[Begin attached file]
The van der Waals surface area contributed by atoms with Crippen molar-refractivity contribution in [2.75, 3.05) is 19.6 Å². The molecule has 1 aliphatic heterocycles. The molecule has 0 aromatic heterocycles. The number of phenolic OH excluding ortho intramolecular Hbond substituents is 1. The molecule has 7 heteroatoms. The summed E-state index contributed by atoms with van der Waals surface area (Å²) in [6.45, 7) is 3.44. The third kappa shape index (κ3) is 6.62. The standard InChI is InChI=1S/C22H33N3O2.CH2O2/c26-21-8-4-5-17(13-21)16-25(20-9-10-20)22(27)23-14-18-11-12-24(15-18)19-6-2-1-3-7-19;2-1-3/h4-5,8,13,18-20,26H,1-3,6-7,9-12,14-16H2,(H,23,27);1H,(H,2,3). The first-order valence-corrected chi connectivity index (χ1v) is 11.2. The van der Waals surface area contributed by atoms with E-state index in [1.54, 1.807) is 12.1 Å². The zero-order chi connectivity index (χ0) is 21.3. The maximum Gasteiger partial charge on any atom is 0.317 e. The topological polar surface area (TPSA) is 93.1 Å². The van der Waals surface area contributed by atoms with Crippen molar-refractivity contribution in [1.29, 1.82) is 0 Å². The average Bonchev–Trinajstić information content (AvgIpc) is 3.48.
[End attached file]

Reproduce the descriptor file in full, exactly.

The van der Waals surface area contributed by atoms with Crippen molar-refractivity contribution in [2.75, 3.05) is 19.6 Å². The molecule has 1 aliphatic heterocycles. The molecule has 0 aromatic heterocycles. The number of phenolic OH excluding ortho intramolecular Hbond substituents is 1. The molecule has 7 heteroatoms. The summed E-state index contributed by atoms with van der Waals surface area (Å²) in [6.45, 7) is 3.44. The third kappa shape index (κ3) is 6.62. The standard InChI is InChI=1S/C22H33N3O2.CH2O2/c26-21-8-4-5-17(13-21)16-25(20-9-10-20)22(27)23-14-18-11-12-24(15-18)19-6-2-1-3-7-19;2-1-3/h4-5,8,13,18-20,26H,1-3,6-7,9-12,14-16H2,(H,23,27);1H,(H,2,3). The first-order valence-corrected chi connectivity index (χ1v) is 11.2. The van der Waals surface area contributed by atoms with E-state index in [1.54, 1.807) is 12.1 Å². The zero-order chi connectivity index (χ0) is 21.3. The maximum Gasteiger partial charge on any atom is 0.317 e. The topological polar surface area (TPSA) is 93.1 Å². The van der Waals surface area contributed by atoms with Crippen molar-refractivity contribution in [1.29, 1.82) is 0 Å². The average Bonchev–Trinajstić information content (AvgIpc) is 3.48.